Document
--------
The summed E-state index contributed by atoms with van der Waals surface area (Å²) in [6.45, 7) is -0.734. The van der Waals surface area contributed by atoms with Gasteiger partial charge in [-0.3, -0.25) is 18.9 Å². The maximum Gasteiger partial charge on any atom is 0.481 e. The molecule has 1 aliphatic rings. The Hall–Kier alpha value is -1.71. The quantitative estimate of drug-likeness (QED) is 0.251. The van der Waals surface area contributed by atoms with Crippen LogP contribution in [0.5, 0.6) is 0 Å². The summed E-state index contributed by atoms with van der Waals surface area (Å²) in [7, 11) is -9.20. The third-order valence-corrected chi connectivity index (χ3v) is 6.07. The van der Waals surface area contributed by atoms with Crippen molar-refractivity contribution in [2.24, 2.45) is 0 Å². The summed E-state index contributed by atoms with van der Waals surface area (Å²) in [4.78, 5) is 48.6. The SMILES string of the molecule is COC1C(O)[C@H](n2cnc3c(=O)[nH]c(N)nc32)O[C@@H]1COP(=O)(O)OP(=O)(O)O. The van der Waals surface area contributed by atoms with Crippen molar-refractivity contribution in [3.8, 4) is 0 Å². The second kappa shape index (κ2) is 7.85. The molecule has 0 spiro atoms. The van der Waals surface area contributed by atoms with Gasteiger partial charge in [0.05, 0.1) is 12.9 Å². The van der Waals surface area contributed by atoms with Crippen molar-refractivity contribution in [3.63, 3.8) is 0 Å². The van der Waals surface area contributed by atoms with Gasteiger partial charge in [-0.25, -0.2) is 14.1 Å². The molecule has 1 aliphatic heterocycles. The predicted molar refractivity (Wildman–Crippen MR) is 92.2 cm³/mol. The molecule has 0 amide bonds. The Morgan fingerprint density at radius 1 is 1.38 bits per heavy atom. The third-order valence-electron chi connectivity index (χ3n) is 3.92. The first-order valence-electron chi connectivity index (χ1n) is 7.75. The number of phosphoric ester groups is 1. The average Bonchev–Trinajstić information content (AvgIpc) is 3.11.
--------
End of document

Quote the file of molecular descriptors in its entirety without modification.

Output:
The summed E-state index contributed by atoms with van der Waals surface area (Å²) in [6.45, 7) is -0.734. The van der Waals surface area contributed by atoms with Gasteiger partial charge in [-0.3, -0.25) is 18.9 Å². The maximum Gasteiger partial charge on any atom is 0.481 e. The molecule has 1 aliphatic rings. The Hall–Kier alpha value is -1.71. The quantitative estimate of drug-likeness (QED) is 0.251. The van der Waals surface area contributed by atoms with Crippen LogP contribution in [0.5, 0.6) is 0 Å². The summed E-state index contributed by atoms with van der Waals surface area (Å²) in [7, 11) is -9.20. The third-order valence-corrected chi connectivity index (χ3v) is 6.07. The van der Waals surface area contributed by atoms with Crippen molar-refractivity contribution in [2.24, 2.45) is 0 Å². The summed E-state index contributed by atoms with van der Waals surface area (Å²) in [4.78, 5) is 48.6. The SMILES string of the molecule is COC1C(O)[C@H](n2cnc3c(=O)[nH]c(N)nc32)O[C@@H]1COP(=O)(O)OP(=O)(O)O. The van der Waals surface area contributed by atoms with Crippen molar-refractivity contribution in [3.8, 4) is 0 Å². The second kappa shape index (κ2) is 7.85. The molecule has 0 spiro atoms. The van der Waals surface area contributed by atoms with Gasteiger partial charge in [0.05, 0.1) is 12.9 Å². The van der Waals surface area contributed by atoms with Crippen molar-refractivity contribution in [3.63, 3.8) is 0 Å². The van der Waals surface area contributed by atoms with Gasteiger partial charge in [-0.25, -0.2) is 14.1 Å². The molecule has 1 aliphatic heterocycles. The predicted molar refractivity (Wildman–Crippen MR) is 92.2 cm³/mol. The molecule has 0 amide bonds. The Morgan fingerprint density at radius 1 is 1.38 bits per heavy atom. The third-order valence-electron chi connectivity index (χ3n) is 3.92. The first-order valence-electron chi connectivity index (χ1n) is 7.75. The number of phosphoric ester groups is 1. The average Bonchev–Trinajstić information content (AvgIpc) is 3.11.